sábado, 24 de mayo de 2014

The history of Grana Padano cheese

Marking the Grana Padano
When you think about Italian hard cheeses, you probably will think about what Italian calls the King of Cheeses, the Parmigiano Reggiano. But beside this kind of cheese exists also another cheese: the Grana Padano.

It a gastronomical product protected by the quality label DOP (Denominazione di Origine Protetta) and it is very typical of northern Italian regions like Lombardy but also Emilia-Romagna, Piedmont, Veneto, Trentino - Alto Adige. The differences between the Grana and the Parmigiano are mainly that the first is usually lightier than the latter, that has more fats.
The Parmigiano Reggiano also have a longer period of ripening.

Parmigiano Reggiano ripening

Furthermore, the Grana appears to be more compact and dense, while the Parmigiano, because of the longer ripening period, is dryer and looks somewhat more flaky. Its history is quite ancient and there are lots of different versions of the origins of this delicious cheese.
Let's start! After the Year 1000, which everyone feared would be the the last one, there was a huge monastical renaissance all over Europe. Those monasteries lived of farming and developed a superior knowledge in the cultivation of lands. They were also capable of reclaim the swamp lands in the Pianura Padana, the alluvional plain in northern Italy. In every corner of the northern part of the country so moks patiently worked decade after decade to make of this plain a rich agricultural land. And, as everyone can see nowadays, they succeed! With the innovative technique of the marcite, they succeed in controlling the excess of water in the plain, allowing the farmers to obtain a surplus of corn to feed the cows they breeded. This lead to an excess of milk, and this posed a problem: how can they conserve it properly? They decided to create a cheese to conserve it easily.

The Grana Padano
According to some, the first Grana cheese would have been the Lodigiano, also said the Granone. The Lodigiano, that takes its name from the medieval city of Lodi, some 30 km south east of Milan, was a peculiar cheese, with a spicy flavour and light blue veins running through it. A sort of tear used to drop from it when it was cut. Unluckily, the production of this ancient cheese stopped in the 1970s, and only after the 2000s the production was restarted. This new Granone, even if it may be different from the ancient one (we cannot compare them) is anyway very, very good!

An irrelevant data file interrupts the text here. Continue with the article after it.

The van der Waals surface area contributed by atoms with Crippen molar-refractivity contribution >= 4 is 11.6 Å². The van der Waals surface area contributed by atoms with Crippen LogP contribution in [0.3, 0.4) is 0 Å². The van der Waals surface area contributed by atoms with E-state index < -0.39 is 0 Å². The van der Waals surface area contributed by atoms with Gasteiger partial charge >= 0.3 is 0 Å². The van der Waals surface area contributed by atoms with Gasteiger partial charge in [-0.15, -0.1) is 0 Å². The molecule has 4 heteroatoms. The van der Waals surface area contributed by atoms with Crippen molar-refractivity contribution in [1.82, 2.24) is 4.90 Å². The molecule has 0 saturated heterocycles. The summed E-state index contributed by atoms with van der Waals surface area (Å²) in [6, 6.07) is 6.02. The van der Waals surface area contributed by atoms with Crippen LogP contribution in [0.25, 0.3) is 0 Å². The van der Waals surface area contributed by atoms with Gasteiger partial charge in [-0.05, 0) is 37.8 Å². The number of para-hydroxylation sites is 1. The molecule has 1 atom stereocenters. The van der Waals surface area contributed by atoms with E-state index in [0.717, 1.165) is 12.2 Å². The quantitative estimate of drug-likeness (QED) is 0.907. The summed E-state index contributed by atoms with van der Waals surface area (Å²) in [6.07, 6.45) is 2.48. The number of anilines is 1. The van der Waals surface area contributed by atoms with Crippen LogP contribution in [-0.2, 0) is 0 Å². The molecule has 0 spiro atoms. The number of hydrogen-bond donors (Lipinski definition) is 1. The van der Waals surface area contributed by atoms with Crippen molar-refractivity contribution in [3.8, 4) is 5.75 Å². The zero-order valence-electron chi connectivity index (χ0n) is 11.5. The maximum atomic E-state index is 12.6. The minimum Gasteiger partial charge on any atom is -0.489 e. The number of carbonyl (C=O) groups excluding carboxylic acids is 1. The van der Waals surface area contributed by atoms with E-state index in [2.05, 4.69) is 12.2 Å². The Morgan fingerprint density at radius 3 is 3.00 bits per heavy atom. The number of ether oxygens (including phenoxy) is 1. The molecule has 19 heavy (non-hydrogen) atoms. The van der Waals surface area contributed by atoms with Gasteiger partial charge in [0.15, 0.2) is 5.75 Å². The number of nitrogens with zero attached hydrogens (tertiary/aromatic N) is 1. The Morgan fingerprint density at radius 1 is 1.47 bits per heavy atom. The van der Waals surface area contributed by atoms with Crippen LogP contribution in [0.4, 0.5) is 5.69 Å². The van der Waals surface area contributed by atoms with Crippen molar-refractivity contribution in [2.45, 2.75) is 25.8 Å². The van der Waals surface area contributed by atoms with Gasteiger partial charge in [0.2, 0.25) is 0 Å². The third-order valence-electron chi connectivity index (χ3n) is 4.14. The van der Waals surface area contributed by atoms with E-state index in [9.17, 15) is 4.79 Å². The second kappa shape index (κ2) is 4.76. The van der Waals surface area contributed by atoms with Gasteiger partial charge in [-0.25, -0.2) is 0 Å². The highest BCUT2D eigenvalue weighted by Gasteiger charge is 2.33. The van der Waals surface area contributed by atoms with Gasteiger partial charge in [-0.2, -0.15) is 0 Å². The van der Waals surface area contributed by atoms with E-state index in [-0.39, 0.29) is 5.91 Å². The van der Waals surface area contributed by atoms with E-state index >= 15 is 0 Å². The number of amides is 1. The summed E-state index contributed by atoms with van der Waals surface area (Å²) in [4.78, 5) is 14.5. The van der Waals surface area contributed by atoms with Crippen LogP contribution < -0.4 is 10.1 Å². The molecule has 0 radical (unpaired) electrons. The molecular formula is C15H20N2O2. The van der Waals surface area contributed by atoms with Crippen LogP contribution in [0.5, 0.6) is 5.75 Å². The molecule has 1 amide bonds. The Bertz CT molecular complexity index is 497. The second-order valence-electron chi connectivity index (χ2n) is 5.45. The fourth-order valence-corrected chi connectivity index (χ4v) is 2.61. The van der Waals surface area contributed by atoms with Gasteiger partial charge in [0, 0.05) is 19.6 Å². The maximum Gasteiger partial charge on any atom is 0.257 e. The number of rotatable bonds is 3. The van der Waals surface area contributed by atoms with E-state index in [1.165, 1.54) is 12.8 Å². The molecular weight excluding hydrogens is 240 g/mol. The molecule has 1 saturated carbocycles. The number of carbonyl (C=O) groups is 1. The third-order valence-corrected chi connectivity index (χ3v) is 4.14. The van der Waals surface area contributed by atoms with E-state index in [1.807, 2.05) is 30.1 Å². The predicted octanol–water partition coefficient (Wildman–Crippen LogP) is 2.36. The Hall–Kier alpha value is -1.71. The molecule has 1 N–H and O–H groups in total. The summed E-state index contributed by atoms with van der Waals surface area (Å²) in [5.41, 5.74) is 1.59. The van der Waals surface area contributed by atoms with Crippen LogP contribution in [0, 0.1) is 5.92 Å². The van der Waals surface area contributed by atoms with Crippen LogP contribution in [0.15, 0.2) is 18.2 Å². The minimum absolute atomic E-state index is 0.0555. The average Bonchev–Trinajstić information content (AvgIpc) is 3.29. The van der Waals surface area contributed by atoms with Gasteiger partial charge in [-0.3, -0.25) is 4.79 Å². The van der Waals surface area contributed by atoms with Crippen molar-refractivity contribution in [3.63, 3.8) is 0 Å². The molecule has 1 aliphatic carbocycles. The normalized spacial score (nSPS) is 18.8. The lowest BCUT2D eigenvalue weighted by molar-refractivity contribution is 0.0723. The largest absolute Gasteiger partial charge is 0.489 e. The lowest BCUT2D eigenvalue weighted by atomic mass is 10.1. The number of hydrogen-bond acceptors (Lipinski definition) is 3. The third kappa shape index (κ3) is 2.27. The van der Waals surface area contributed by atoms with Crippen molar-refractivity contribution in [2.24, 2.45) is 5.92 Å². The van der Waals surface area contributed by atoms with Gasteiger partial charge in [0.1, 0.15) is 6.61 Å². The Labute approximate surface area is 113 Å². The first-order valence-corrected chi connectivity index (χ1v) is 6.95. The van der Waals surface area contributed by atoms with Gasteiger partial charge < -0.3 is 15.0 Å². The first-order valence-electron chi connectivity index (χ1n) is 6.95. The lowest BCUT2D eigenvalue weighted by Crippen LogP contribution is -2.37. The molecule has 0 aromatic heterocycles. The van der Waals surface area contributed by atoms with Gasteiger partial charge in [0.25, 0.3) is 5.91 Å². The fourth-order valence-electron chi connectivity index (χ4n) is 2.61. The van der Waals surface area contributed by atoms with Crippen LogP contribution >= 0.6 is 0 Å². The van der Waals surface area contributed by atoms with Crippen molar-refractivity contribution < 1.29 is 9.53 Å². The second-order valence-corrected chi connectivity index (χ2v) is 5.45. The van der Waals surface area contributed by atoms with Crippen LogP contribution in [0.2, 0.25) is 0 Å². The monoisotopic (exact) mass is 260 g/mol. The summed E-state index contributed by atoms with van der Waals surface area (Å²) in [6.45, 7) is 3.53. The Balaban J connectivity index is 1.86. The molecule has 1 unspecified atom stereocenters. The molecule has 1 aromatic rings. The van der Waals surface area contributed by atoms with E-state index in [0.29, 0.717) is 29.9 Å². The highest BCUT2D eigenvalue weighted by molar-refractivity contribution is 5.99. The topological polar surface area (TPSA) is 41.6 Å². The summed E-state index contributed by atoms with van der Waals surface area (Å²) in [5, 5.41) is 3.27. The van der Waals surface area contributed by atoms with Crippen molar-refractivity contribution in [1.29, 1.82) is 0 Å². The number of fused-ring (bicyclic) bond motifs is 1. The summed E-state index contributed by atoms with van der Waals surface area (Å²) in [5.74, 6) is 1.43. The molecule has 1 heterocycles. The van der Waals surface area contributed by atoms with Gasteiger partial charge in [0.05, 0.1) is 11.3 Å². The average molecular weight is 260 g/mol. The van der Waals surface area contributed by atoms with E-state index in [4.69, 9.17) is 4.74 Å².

The Granone cheese, also called Lodigiano

The "Ciribiciaccola" belfry, symbol of Chiaravalle
As for the Grana Padano, we know the full history pretty well and in details. It was born in Milan, in the (gorgeous) gothic abbey of Chiaravalle, just few kilometers away from the bustling city center. In the shadows of the "Ciribiciaccola", the nickname that the inhabitants of Chiaravalle uses to describe the tall belfry, the monks decided to use the excess of milk in a long ripening hard cheese, cooked in the boiler of the abbey. We have also a year of birth, the 1135, that makes of the Grana Padano one of the oldest cheese still in production. Monks called it Caseus Vetus, in latin, a language that many farmers did not know. They used instead the word Grana for it, because of its dense yet granulous texture. Beside the Grana of Lodi, that we've already mentioned previously, and the Milanese, or Grana Padano, also another Grana had a great success: the Grana cheese from the city of Parma, or Parmigiano. We'll talk of this extraordinary excellence of italian gastronomy in another occasion, in this post we'll just add that in the XII century the Grana cheese reached the Emilia Romagna region and there the technique was developed further, with the creation of the Parmigiano Reggiano. But unlikely the most famous son, the Grana Padano remained a local cheese until recent years. It was only after the II World War, in 1951, that in a meeting in the city of Stresa, on the Lago Maggiore, cheese expert from all Europe established the differences and the peculiarity that divided the Grana Padano and the Parmigiano Reggiano, or the Grana Lodigiano, as it was called in that occasion. The first normatives were established in 1955, and they led the international recognozability of the Grana Padano cheese. In 1996, the Grana also obtained the DOP label by the EU.
The texture of Grana is softer and less granulous that the Parmigiano, and makes it ideal as an appetizer or antipasto. If you want it as an aperitivo, eat it with bubbles! We would suggest you to drink a Prosecco sparkling wine with the Grana Padano. Another way of eating it is the so called "raspadura", very typical of Lodi, but also in Pavia or Cremona. Just scrape off the upper part of your Grana with a particular knife, and you'll obtain a thin layer of Grana Padano, so delicate and tasty. This would be impossible to obtain with a Parmigiano Reggiano.

It is impressive to think that you need 15 liters of milk to obtain just a kilogram of Grana Padano cheese, and every wheel of Grana weights from 24 to 40 kgs!
The Grana Padano must be left ripening from 9 to 20 months.
Well, that's it! Next step is to go out finding your wheel of Grana Padano DOP (always choose the original, do not trust Parmesan or so, they're just low quality tacky imitations!)
Eat it as you want, grated on your spaghetti (we always suggest the pasta from Gragnano), in little cubes or in the traditional raspadura way!

The raspadura from Grana Padano

Enjoy your life, enjoy it with cheeses!


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